Once more, her path came close to crossing that of Sargents when, shortly before John died in 1925, he and Emily visited Banff

By this time, Margaret O’Regan had become Mrs. Neil Beaton, and “having learned everything from a bull to a cow” she was living “a full and interesting life” at Symon’s Valley.

In those days, mails came late and in bunches, so it was not until the Sargents had returned to England that she learned of their visit.

Of all her experiences from girlhood to 90, it was the days with the Sargent family that will continue to evoke her most vivid memories, she said.

  (Calgary Herald)

From: Patricia Duggleby
p  du gg
Date: Oct 2, 2005

... I have tried to determine which painting she posed for. There is "Turkish Lady", which may have been "Turkish Woman by a Stream", but that model is generally considered to be Polly Barnard. I came up with "Dolce Far Niente" [this one above] or "The Chess Game",

The Chess Game

for which the models have not been determined. These were painted at the "right" time and in the "right" place. She travelled with Emily and Sargent to Mont Blanc in 1906 but chose to return to London rather than go on to Rome with them.

. . . And I found out why Margaret left the Sargent's employ. Seems she had a falling out with Sargent's sister Violet, and since Gram was not known for her reticence, I'm sure they had words. She returned to England to become a butler, a non-traditional occupation for a woman in 1906. 

I've attached a jpeg file of the article and photo form the Calgary Herald from 1966. I hope you can read it.

Gram also said she posed as a "Spanish Lady", but I have not been able to find a painting.

I hope someone can shed some light on our little family mystery...  I would like to know more about Margaret (O'Regan) Beaton's life as an artist's model and if you have ever heard of Margaret O'Regan, companion to Emily, or if her name has ever come up with reference to the 1906 trip to the Italian Aps. I look forward to hearing from some of your correspondents

Oct 5, 2005

I'm so pleased you enjoyed reading the article. She was a feisty lady, even in old age.  I've attached three photos of Margaret which might give you a clue to the identity of the mysterious models in the paintings. There aren't that many of her as a younger woman: she was the wife of a rancher/farmer and money was scarce. But these might help.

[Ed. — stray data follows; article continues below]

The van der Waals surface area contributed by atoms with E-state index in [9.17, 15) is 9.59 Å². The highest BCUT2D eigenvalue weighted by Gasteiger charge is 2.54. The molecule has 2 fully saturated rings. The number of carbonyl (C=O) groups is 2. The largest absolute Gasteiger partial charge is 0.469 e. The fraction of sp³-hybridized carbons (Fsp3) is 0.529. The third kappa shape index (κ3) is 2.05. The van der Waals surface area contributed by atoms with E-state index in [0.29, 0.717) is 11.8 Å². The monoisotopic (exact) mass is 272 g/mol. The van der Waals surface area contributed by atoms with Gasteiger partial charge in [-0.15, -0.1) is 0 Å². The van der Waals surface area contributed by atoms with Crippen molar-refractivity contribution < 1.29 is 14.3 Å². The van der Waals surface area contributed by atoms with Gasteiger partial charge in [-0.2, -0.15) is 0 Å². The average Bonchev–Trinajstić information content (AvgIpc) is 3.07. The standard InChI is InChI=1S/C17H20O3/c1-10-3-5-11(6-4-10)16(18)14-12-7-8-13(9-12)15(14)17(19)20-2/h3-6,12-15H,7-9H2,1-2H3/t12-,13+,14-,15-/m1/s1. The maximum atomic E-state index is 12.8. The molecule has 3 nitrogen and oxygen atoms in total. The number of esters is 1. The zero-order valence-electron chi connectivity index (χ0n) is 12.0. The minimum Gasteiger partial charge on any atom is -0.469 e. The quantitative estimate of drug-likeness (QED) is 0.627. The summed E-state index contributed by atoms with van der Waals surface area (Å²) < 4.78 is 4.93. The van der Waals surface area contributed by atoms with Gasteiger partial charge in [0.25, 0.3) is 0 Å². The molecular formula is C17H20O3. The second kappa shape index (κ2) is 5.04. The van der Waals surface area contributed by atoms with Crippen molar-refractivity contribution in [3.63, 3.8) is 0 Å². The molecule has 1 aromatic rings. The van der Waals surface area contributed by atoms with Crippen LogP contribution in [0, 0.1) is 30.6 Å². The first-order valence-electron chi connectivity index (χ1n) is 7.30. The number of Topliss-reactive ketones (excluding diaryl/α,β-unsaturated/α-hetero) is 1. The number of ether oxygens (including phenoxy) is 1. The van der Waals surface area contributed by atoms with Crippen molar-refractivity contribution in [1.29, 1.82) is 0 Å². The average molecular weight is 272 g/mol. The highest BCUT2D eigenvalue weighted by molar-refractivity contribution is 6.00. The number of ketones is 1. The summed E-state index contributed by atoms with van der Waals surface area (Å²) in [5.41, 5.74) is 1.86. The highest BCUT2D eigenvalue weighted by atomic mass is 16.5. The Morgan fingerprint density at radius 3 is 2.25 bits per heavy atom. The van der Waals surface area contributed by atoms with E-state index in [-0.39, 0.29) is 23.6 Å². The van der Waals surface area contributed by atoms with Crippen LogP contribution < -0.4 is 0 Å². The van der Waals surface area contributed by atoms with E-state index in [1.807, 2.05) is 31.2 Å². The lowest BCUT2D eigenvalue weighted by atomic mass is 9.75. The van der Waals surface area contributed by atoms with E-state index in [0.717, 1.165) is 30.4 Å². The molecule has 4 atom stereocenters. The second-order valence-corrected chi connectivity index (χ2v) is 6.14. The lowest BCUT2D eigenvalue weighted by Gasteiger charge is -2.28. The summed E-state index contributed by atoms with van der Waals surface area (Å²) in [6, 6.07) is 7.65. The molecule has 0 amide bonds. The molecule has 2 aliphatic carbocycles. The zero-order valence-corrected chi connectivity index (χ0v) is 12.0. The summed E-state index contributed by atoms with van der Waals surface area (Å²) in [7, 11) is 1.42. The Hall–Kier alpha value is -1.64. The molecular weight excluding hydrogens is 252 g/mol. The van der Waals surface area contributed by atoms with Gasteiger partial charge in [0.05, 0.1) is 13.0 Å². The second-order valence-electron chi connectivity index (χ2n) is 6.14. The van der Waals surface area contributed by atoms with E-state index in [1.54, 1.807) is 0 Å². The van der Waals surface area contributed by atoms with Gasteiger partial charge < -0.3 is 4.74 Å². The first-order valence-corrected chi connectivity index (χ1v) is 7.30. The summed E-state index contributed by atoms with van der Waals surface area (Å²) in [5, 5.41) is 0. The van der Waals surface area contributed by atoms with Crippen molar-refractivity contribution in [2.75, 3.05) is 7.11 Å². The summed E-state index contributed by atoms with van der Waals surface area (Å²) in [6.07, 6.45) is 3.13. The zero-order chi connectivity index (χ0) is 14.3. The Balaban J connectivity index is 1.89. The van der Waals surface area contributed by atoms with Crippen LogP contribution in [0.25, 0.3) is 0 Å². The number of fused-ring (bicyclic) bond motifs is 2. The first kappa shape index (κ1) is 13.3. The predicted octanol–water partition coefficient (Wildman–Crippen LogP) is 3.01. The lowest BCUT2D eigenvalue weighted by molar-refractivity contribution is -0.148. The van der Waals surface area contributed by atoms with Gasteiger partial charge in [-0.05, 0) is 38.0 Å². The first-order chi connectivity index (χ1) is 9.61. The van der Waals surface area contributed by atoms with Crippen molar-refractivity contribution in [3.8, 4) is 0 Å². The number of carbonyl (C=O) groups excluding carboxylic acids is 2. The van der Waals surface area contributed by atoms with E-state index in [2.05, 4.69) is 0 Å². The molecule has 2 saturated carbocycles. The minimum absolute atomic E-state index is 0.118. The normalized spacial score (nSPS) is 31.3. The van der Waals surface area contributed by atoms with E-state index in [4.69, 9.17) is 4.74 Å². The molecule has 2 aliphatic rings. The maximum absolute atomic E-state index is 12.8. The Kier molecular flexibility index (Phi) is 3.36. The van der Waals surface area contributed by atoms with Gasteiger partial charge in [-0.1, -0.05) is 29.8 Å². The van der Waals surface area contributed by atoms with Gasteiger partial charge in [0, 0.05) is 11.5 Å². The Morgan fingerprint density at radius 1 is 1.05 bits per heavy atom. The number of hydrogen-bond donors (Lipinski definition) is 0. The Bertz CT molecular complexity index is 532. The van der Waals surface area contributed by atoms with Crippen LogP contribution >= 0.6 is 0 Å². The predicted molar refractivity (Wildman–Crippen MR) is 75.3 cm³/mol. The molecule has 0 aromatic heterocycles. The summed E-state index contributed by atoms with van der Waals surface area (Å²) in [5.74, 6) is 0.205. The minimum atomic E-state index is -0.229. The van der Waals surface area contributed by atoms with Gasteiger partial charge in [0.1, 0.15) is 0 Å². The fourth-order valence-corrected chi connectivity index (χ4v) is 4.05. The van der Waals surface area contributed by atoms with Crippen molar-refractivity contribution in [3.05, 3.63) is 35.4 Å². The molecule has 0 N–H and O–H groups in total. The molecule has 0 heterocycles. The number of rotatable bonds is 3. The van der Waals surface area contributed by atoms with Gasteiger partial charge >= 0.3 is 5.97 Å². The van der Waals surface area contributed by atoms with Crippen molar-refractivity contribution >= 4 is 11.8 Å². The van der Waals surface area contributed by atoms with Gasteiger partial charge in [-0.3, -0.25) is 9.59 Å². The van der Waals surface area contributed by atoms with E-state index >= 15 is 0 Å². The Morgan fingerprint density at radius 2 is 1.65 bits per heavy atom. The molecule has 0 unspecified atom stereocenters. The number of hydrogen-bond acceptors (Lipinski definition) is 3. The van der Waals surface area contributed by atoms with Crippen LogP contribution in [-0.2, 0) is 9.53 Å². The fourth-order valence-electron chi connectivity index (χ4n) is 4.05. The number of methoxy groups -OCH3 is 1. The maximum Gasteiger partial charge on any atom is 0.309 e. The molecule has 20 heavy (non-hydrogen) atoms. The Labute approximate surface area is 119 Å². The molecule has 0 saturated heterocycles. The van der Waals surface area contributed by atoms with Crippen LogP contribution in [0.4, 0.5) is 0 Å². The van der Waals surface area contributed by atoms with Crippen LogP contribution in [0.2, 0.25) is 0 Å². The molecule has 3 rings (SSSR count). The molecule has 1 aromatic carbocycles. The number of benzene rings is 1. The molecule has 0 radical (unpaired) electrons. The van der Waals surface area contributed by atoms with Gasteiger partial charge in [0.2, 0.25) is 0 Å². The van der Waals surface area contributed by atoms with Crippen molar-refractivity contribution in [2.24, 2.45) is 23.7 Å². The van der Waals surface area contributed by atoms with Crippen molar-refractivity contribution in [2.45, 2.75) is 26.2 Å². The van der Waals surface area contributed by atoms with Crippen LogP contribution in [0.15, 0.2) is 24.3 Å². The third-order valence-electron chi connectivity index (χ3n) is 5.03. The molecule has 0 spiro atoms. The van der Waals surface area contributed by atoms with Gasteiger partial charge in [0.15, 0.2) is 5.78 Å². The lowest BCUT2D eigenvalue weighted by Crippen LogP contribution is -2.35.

Oct 17, 2005

I don't have much to add to the article and my other posts, but here goes.

The "Spanish Lady" painting is by Carlo Stratta and it is purported to have hung in the Tate Gallery in London, England, although I can't find a current reference for anything by Stratta. He used Margaret's head and hair for one of the women in the painting "Falling of the Holy Women".

When Margaret left the Sargent's employ, she went to work for a Lord Newton, of Sandringham, England, according to my sources. I believe that was the same person as Major Lee: often the name of an inherited title if different from a person's "real" name. Major Lee's nephew was the Honourable Piers Lee, who was equerry to King George VI. Lee told Margaret not to go to Canada, that she would live to regret it. When King George VI toured Canada in 1939, he wanted to meet with Margaret but she refused. She didn't want him to know how much her life had changed and how she had "come down in the world".

Margaret emigrated to Canada about 1910: we know she ended up in Lethbridge, Alberta, in 1911, where she worked as a waitress in one of the local hotels. Lethbridge was a rough  western town, although not wild. After all, we had the Royal Canadian Mounted Police to keep order! Margaret married Neil Beaton, a rancher, in 1914. 

Thank you!

Pat Duggleby
Regina, Saskatchewan, Canada

(post at forum)



Sargent in Italy, 2002-2003

Photo of article

Mrs. Margaret Beaton Holding
Watercolor Painted by Sargent's Mother

Margaret O'Regan -
Norfolk England 1890s

Margaret Beaton, (nee O'Regan) -
Spring 1916

Margaret Beaton, (nee O'Regan) -
Los Angeles 1923

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By:  Natasha Wallace